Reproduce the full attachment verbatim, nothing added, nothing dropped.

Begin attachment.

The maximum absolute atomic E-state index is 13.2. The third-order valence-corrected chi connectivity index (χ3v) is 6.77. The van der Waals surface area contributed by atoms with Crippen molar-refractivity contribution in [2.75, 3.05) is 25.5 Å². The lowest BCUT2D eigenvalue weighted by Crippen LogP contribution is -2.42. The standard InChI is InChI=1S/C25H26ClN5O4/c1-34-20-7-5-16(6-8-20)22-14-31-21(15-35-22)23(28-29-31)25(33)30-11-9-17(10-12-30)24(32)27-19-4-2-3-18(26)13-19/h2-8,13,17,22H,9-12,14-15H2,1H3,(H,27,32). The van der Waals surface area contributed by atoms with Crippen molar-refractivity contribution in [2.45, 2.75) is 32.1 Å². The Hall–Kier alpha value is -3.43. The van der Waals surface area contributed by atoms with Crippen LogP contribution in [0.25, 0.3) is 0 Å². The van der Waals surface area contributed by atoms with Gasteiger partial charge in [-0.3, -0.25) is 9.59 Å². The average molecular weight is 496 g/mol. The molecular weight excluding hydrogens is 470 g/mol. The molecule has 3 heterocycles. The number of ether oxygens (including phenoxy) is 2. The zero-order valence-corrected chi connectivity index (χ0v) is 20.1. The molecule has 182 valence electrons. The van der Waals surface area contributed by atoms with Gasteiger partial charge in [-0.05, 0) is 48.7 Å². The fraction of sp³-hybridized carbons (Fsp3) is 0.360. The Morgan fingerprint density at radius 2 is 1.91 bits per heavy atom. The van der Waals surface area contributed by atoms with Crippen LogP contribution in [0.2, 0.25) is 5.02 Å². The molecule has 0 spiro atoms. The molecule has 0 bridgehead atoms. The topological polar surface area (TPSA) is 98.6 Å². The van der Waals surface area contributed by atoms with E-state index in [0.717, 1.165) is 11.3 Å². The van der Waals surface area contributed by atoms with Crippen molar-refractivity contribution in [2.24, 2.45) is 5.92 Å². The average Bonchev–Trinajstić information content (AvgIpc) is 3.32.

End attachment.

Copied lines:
The maximum absolute atomic E-state index is 13.2. The third-order valence-corrected chi connectivity index (χ3v) is 6.77. The van der Waals surface area contributed by atoms with Crippen molar-refractivity contribution in [2.75, 3.05) is 25.5 Å². The lowest BCUT2D eigenvalue weighted by Crippen LogP contribution is -2.42. The standard InChI is InChI=1S/C25H26ClN5O4/c1-34-20-7-5-16(6-8-20)22-14-31-21(15-35-22)23(28-29-31)25(33)30-11-9-17(10-12-30)24(32)27-19-4-2-3-18(26)13-19/h2-8,13,17,22H,9-12,14-15H2,1H3,(H,27,32). The van der Waals surface area contributed by atoms with Crippen molar-refractivity contribution in [2.45, 2.75) is 32.1 Å². The Hall–Kier alpha value is -3.43. The van der Waals surface area contributed by atoms with Crippen LogP contribution in [0.25, 0.3) is 0 Å². The van der Waals surface area contributed by atoms with Gasteiger partial charge in [-0.3, -0.25) is 9.59 Å². The average molecular weight is 496 g/mol. The molecular weight excluding hydrogens is 470 g/mol. The molecule has 3 heterocycles. The number of ether oxygens (including phenoxy) is 2. The zero-order valence-corrected chi connectivity index (χ0v) is 20.1. The molecule has 182 valence electrons. The van der Waals surface area contributed by atoms with Gasteiger partial charge in [-0.05, 0) is 48.7 Å². The fraction of sp³-hybridized carbons (Fsp3) is 0.360. The Morgan fingerprint density at radius 2 is 1.91 bits per heavy atom. The van der Waals surface area contributed by atoms with Crippen LogP contribution in [0.2, 0.25) is 5.02 Å². The molecule has 0 spiro atoms. The molecule has 0 bridgehead atoms. The topological polar surface area (TPSA) is 98.6 Å². The van der Waals surface area contributed by atoms with E-state index in [0.717, 1.165) is 11.3 Å². The van der Waals surface area contributed by atoms with Crippen molar-refractivity contribution in [2.24, 2.45) is 5.92 Å². The average Bonchev–Trinajstić information content (AvgIpc) is 3.32.